During the last decade, the economic, political and institutional context for rural development has changed markedly in most developing countries, with the general achievements of economic recovery following implementation of adjustment policies, transition to more representative forms of governance and consolidation of a thick web of civil society organizations. This context creates new perspectives to address the urgent problem of extensive rural poverty and to put into place successful programmes of rural development. There has also been considerable experimentation with a new participatory and decentralized approach to rural development, grounded on the role of organizations in civil society and decentralized governance, that departs radically from the previous state-led integrated approach to rural development.

These experiences were pursued in a dispersed and all too often loosely rationalized fashion by a number of non-governmental organizations (NGOs) and international organizations, most particularly the United Nations International Fund for Agricultural Development (IFAD). While every country and every particular social group needs its own specific programmes, there are a number of broad principles that can be derived from these experiences. Facile generalizations should not be made, however, and it is essential that each particular situation is adapted to.

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Thesis 1

A sound macroeconomic context, achieved by implementation of successful stabilization and adjustment programmes, is necessary but not sufficient for successful rural development

A sound macroeconomic context is clearly necessary as it enables the removal of historical anti-agriculture biases created by exchange rate overvaluation, import substitution industrialization policies and direct taxation of agriculture and the elimination of inflation, which discourages investment and imposes a cruel tax on the poor. Exchange rate and trade liberalization allow a more realistic and credible price system to be put into place, and this, in principle, should create price incentives for agriculture. In the short term, however, these benefits may be cancelled by the elimination of subsidies to agriculture and the recurrence of exchange rate appreciation owing to capital inflows. This implies the need for the state to manage the incentive system explicitly during transition periods in order to help agriculture modernize and diversify as it adjusts to its newly found comparative advantages.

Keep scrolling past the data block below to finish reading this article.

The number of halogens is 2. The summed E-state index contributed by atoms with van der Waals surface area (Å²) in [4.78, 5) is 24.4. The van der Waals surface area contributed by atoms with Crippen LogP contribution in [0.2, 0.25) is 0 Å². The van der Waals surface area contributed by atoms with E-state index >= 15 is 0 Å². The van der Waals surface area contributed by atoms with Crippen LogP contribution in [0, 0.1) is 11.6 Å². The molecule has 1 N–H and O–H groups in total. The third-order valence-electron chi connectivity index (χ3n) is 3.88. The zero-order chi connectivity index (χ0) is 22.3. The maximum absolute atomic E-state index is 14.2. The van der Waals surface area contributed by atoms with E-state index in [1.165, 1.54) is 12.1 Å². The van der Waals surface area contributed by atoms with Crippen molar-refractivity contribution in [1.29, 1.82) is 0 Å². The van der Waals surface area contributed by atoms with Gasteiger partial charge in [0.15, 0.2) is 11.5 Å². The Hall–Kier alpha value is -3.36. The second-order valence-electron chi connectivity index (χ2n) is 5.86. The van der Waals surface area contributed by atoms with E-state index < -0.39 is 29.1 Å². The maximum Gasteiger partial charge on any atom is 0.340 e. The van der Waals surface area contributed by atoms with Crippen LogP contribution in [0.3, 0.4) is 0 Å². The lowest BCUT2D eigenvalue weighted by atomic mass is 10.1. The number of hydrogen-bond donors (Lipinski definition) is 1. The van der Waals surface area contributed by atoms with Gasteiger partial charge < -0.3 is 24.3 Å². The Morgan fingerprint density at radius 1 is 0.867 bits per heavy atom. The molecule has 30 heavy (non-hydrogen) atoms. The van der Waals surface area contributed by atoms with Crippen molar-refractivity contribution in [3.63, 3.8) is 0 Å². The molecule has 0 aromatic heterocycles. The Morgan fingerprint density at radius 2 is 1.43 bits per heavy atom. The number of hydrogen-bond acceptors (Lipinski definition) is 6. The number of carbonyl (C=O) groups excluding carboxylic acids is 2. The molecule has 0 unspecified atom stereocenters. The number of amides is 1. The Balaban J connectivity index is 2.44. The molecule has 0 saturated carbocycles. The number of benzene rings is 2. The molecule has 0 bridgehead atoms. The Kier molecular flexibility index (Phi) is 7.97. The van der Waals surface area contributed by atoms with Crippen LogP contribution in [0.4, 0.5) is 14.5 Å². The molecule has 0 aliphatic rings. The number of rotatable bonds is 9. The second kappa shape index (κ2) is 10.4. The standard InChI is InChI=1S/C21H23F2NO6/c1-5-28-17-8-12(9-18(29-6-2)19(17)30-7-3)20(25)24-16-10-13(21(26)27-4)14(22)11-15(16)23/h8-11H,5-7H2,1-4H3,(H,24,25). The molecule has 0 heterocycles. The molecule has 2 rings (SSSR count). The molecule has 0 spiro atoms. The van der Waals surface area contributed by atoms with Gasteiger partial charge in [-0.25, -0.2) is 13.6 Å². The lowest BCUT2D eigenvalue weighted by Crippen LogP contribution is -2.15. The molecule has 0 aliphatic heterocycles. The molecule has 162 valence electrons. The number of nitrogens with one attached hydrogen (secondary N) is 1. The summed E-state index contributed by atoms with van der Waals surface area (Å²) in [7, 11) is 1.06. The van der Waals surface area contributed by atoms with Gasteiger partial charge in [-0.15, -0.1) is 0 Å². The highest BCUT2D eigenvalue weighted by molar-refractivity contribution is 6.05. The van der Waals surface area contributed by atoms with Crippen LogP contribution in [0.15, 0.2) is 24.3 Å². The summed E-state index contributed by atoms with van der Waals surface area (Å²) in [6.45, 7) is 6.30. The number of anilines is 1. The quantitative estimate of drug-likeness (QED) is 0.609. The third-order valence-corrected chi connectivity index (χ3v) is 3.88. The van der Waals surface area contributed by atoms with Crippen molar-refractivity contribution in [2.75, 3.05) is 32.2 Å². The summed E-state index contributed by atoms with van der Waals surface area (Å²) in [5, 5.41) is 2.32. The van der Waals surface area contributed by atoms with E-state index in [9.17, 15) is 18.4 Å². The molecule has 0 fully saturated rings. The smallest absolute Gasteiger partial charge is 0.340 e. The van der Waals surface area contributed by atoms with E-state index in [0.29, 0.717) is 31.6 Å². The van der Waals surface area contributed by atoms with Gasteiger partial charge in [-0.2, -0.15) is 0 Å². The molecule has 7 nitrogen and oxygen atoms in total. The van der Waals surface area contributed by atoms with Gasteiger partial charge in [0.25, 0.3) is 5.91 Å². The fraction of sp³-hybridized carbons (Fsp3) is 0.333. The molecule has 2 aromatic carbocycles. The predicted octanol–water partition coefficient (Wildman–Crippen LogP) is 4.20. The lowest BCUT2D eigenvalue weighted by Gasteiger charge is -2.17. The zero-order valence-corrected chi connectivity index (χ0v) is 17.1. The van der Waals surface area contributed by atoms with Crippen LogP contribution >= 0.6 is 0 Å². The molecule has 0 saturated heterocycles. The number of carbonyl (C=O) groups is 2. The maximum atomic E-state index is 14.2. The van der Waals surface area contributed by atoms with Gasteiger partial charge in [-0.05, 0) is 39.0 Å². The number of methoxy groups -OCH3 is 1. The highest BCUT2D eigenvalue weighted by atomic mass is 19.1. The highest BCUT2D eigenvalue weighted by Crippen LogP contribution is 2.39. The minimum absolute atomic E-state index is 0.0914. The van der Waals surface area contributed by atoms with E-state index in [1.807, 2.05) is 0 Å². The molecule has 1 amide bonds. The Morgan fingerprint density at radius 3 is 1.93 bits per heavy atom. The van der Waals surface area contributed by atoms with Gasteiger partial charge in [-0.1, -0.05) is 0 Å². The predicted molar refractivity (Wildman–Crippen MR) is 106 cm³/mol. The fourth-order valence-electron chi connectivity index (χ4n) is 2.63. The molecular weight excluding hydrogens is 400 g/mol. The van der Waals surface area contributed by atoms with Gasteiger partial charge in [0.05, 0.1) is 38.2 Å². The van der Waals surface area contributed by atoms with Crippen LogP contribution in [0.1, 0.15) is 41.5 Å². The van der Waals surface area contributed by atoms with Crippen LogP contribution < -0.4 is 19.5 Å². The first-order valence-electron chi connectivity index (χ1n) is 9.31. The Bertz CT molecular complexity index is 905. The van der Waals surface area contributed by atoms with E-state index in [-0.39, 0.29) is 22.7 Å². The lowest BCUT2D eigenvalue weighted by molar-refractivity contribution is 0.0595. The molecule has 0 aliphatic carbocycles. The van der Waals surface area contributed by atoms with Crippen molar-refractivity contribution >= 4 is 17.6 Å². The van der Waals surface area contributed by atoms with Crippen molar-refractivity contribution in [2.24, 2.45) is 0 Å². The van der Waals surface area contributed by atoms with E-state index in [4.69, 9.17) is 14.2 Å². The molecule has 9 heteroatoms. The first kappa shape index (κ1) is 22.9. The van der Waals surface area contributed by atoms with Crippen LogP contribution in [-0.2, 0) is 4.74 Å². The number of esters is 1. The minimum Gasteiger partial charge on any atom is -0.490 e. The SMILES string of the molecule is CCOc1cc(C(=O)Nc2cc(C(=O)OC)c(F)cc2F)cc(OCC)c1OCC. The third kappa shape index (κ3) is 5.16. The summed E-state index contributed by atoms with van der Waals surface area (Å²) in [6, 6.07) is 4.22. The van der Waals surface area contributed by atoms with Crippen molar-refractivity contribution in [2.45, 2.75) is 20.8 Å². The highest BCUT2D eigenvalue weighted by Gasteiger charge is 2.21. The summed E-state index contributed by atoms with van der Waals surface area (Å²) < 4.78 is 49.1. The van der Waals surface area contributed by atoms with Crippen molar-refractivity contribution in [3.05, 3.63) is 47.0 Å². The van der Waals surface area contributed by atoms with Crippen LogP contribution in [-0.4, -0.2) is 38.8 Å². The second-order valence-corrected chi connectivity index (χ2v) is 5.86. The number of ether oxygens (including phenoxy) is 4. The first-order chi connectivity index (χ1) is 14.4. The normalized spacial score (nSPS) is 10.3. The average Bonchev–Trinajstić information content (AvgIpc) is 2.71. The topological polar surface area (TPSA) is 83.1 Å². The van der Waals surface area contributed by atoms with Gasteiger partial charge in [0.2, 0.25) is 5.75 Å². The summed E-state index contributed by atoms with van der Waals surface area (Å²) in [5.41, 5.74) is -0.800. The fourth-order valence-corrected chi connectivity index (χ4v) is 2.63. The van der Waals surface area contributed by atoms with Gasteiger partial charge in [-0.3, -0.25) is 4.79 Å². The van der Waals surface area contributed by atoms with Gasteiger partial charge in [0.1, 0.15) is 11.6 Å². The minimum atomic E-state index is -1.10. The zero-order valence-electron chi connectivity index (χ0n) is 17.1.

Even when these incentives become effective, however, benefits are only derived if there is a high elasticity of supply response in agriculture. The key to successful rural development thus depends on jointly achieving successful macroeconomic adjustment and putting into place the determinants of a high elasticity of supply response among smallholders. It is one of the fundamental purposes of rural development interventions to engineer this high elasticity of supply response.

While creating incentives for sellers of an agricultural surplus, the process of adjustment typically raises the price of food and increases unemployment, again at least in a transition period. Since many of the rural poor are landless and net buying smallholders, this transition will worsen poverty among them, at least until adjustment creates enough growth, employment and response in the production of non-tradeable foods. To protect these groups, special programmes of income generation (public works programmes) and targeted food subsidies (social funds) are required. These programmes address transitory poverty and help insure the political feasibility of reforms, but they do not solve the much more difficult and extensive problem of structural poverty which is the object of rural development.

Macroeconomic contexts will continue to change beyond the phase of structural adjustment as domestic economies respond to international shocks and opportunities, go through the successive phases of business cycles and are affected by cumulative processes such as population growth, learning-by-doing and depletion of resources. For this reason, the correspondence between macroeconomic policy and rural development interventions is a process that needs to be adjusted continuously. This requires the ability to coordinate the making of macroeconomic policy with the making of rural development policy. In general, however, the branches of government where rural development is designed have little interface with the branches of government where macropolicy is made. This raises three important issues for successful rural development:

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Thesis 2

The institutional gaps created by government contraction are currently the most serious hurdle to smallholder response to incentives to invest.